*Glazed eyes and/or dilated pupils

 

*Difficulty standing or walking

 

vomiting and diarrhea (sp)

 

 

Seek immediate medical attention

 

Personally unless a dog is in top physical condition, 5k runs are a bit much for a dog in the summer heat. Early morning or after sunset maybe but this summer has been brutal in the south and I think it's risky to exercise a dog that much at this time of the year.

 

Thanks for the list of symptoms. To clarify--this wasn't a 5k. Couch to 5k is a program that works a person up to running a 5k. The jog itself was 20 minutes, alternating 60 seconds of jogging, 90 seconds of walking. He wouldn't run a 5k for all of the treats in the world :)

 

http://www.coolrunni...2/2_3/181.shtml

Edited by kkaiser104
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Heat stroke in dogs (and people) can be very quickly fatal and is difficult to reverse. You would want to get him to an e-vet immediately. Remember, they don't sweat like we do, so the opportunity to perspire and cool down is much different. Here is a decent article: http://pets.webmd.com/dogs/heat-stroke-dehydration-dogs and they are quite a few others if you google heat stroke in dogs.

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If he suffers heat stroke I would bet he would die. That is why it is so very important to prevent it. Heat exhaustion can be critical too. You have to be very careful with greyhounds. Humidity comes into play as well. For example my first hound Ivy could jog with me 1-3miles even in the summer under veterinary supervision and with extra electrolytes and bicarb added to her diet. Another hound of mine Goldie was hanging around in the park with me-NOT exercising even- one 80 degree evening shortly after I got him. Very suddenly he seemed to deteriorate in front of my eyes. I deceided not to take any chances and take him home and when I got him home only ~10 minutes later and checked his temp it was 107!!!!!!!!! I knew he would die before he got to any vet and that his only hope was immediate cooling so into the tub with cold water showering over him. By the grace of God his temp immediately started retreating and he amazingly recovered without incident. Cellular death is known to occur at 108-that's how close he came. He simply could not tolerate ANY heat-even 80 degrees in the shade was too much. For the rest of his life I had to insure that he was never exposed to any heat. Yet another hound my soulmate Slim easily ran 5 or more miles with me in the summer and was unfazed by it and ready for more. It all depends on the dog. From what you describe I don't think I would allow him to get that hot again. Sometimes theres a very thin line or tipping point between survival and death when dealing with heat. a lot of dogs bite the dust due to heat. Its not worth taking the chance. Greyhounds are ultra sensitive to begin with re:heat; too risky IMO. BTW immmediate cooling is essential to survival. You have to decide if there is even time to get them to the vet or if their only hope is for you to do the best you can. Just another reason its better not to take the chance to begin with and therefore just avoid that senario totally.JMO.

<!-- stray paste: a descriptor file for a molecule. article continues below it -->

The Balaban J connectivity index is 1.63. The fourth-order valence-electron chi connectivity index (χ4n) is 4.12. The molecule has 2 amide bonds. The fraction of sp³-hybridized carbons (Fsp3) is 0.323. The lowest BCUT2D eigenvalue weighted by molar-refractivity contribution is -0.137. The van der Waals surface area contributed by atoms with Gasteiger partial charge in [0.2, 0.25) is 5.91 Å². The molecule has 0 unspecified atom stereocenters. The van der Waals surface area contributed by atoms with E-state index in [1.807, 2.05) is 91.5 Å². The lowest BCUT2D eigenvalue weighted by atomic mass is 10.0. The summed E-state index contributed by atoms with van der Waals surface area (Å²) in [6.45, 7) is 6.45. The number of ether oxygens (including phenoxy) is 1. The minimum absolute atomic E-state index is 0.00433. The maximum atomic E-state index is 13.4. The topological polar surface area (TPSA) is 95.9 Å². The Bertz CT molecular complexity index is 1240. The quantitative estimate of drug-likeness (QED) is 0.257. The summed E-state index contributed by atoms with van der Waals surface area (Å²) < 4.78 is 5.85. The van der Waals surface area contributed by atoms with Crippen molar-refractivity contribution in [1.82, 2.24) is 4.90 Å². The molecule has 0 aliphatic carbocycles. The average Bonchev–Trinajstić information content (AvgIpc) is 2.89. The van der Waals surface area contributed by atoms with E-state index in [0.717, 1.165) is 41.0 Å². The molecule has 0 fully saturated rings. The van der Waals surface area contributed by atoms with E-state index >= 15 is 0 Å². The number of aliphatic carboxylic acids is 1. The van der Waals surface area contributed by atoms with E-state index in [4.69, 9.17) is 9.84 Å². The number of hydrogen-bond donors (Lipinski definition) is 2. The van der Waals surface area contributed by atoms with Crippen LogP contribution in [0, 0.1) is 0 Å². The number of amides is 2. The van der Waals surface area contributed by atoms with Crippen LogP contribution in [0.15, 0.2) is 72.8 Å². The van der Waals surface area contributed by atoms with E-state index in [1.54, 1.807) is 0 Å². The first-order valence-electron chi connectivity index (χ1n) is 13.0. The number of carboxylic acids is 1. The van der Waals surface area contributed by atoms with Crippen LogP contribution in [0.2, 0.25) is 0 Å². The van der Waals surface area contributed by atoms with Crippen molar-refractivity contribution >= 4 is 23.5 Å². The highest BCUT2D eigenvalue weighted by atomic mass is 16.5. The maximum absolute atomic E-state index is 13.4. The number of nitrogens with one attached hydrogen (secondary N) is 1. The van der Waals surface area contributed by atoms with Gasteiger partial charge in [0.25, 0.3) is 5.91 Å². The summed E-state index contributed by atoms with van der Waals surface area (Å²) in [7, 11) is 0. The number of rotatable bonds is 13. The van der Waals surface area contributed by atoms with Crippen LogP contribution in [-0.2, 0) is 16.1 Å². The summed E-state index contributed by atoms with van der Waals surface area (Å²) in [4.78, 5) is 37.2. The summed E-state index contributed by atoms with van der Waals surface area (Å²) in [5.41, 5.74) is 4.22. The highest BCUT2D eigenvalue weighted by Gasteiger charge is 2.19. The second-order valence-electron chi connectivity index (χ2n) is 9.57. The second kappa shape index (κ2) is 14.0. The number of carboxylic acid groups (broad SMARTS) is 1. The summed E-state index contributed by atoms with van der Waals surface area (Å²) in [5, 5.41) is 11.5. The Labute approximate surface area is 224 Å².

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Guest greybookends

I cannot think of the name of the condition but it occurs as a result of over exertion and heat. Basically what happens is the hound goes into sudden renal failure and it is deadly. I am sure someone hear knows what I am talking about. In this heat you cannot be over cautious.

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You've gotten a lot of good advise here. You also did the correct thing.

 

So just as extra info. For heat exhaustion or stroke, you want to cool the body down. Remove the dog (or human) from direct sunlight or heat source. Do not use ice. It cools too quickly. Or It can also close the blood flow to the extremities causing the opposite effect and not allowing the core to cool down. (decreased circulation). Apply cool damp towels to the armpits and groin area where the arteries are closest to the skin. Do not use alcohol on the skin to cool down. That's a wives tale. It closes the skin circulatory system, keeping the core hot..

Allow sips of water. Too much water to drink and too cold will cause stomach cramps.

 

transport to the vets.

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If you suspect heat stroke, you need to immediately take the dog's temperature rectally. If it's elevated, begin cooling the dog down immediately by running cool water over him, focusing on the legs, chest, and belly. Take the temperature rectally periodically and when you reach 103, stop cooling and get the dog to the vet. You need to stop at that point because you can overcool the dog and it's of paramount importance that you cool the dog BEFORE leaving for the vet or it may be too late.

 

Also note that if your dog has suffered heat stroke, or even a heat "episode" where cooling hte dog was sufficient, he is likely to be more prone to another episode in the future.

 

FYI, using wet cloths or towels is not the best idea as they warm up quickly and then trap body heat.

 

I've gone through this with Zuri and it's no joke. Glad your dog is okay.

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Jen, CPDT-KA with Zuri, lab in a greyhound suit, Violet, formerly known as Faith, Skye, the permanent puppy, Cisco, resident cat, and my baby girl Neyla, forever in my heart

"The great thing about science is that you're free to disagree with it, but you'll be wrong."